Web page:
When kids develop the habit of regularly pushing the tongue against the front teeth (tongue thrusting) or sucking on an object placed inside the mouth (thumb sucking), the behavior can cause the front teeth to be pushed out of alignment. When the top teeth move forward, the condition is commonly referred to as an overbite. In some cases a more serious situation called an “open bite” may develop, which can be difficult to correct. Here, the top and bottom front teeth do not meet or overlap when the mouth is closed; instead, a vertical gap is left in between.
Orthodontic appliances are often recommended to stop harmful oral habits from causing further misalignment. Most appliances are designed with a block (or gate) that prevents the tongue or finger from pushing on the teeth; this is what the actress mentioned. Normally, when the appliance is worn for a period of months it can be expected to modify the child's behavior. Once the habit has been broken, other appliances like traditional braces or clear aligners can be used to bring the teeth into better alignment.
But in Stone's case, things didn't go so smoothly. “I'd take the gate down and suck my thumb underneath the mouth appliance,” she admitted, “because I was totally ignoring the rule to not suck your thumb while you're trying to straighten out your teeth.” That rule-breaking ended up costing the aspiring star lots of time: she spent a total of 7 years wearing braces.
Fortunately, things worked out for the best for Emma Stone: She now has a brilliant smile and a stellar career — plus a shiny new Golden Globe award! Does your child have a thumb sucking problem or another harmful oral habit? For more information about how to correct it, please contact us or schedule an appointment for a consultation. You can learn more in the Dear Doctor magazine article “How Thumb Sucking Affects the Bite.”
Your tooth is in peril if its innermost layer, the pulp, becomes infected and inflamed. Deep tooth decay, repeated dental procedures or fractures can all expose the pulp and ultimately the roots to infection and lead to tooth loss.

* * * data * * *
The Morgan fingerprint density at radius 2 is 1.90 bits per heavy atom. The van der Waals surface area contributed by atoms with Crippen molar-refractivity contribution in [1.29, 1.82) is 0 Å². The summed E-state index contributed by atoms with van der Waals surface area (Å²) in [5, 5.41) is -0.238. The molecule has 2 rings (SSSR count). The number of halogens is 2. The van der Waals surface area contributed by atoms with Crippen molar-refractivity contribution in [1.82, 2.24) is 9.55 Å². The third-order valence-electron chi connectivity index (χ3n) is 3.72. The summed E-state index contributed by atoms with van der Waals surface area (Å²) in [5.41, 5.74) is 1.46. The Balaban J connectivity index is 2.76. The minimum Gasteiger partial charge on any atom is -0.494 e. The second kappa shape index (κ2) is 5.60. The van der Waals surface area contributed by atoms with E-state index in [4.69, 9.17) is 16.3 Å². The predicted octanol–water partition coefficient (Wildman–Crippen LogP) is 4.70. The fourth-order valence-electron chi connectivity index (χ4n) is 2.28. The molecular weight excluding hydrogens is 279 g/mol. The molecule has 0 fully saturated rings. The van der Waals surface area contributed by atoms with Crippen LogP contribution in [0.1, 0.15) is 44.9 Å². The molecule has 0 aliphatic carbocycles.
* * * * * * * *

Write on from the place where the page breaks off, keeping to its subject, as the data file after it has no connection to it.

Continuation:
But that scenario isn't inevitable — we can often save the tooth with a root canal treatment. By accessing the tooth's interior through a prepared hole, we're able to clean out the infected tissue in the pulp chamber and root canals, and fill the empty space with a special filling. We then cap the tooth with a custom crown to protect it from a re-infection.
Root canal treatments have a very high success rate — chances are good your tooth will survive for many years afterward. But there's a slight chance the tooth may become re-infected; in that case, a second root canal treatment may be in order.
In a few cases, though, a second root canal may not be advisable, and could even accelerate damage to the tooth. For example, if past dental work resulted in an extensive crown restoration, accessing the root canals the conventional way will require disassembling that restoration. This could weaken the tooth significantly.
We can approach the problem from a different route: instead of accessing the tooth's interior through the crown (the visible part of the tooth), we instead perform a surgical procedure called an apicoectomy, which accesses the tooth at the root end through the gums.
In this procedure we numb the area with local anesthesia and then make a small incision through the gums at the level of the affected root. After access, we remove any diseased tissue around the root and a few millimeters of the root tip itself. We then insert a small filling in its place to seal the canal and prevent further infection. In some cases we may also insert a graft to encourage bone growth and aid in healing.
Over time, the affected area will heal and return to normal function. Even if a traditional root canal treatment can't be used, an apicoectomy could be another option for saving your tooth.
If you would like more information on your options for preserving a problem tooth, please contact us or schedule an appointment for a consultation. You can also learn more about this topic by reading the Dear Doctor magazine article “Apicoectomy.”
How many actresses have portrayed a neuroscientist on a wildly successful TV comedy while actually holding an advanced degree in neuroscience? As far as we know, exactly one: Mayim Bialik, who plays the lovably geeky Amy Farrah Fowler on CBS' The Big Bang Theory… and earned her PhD from UCLA.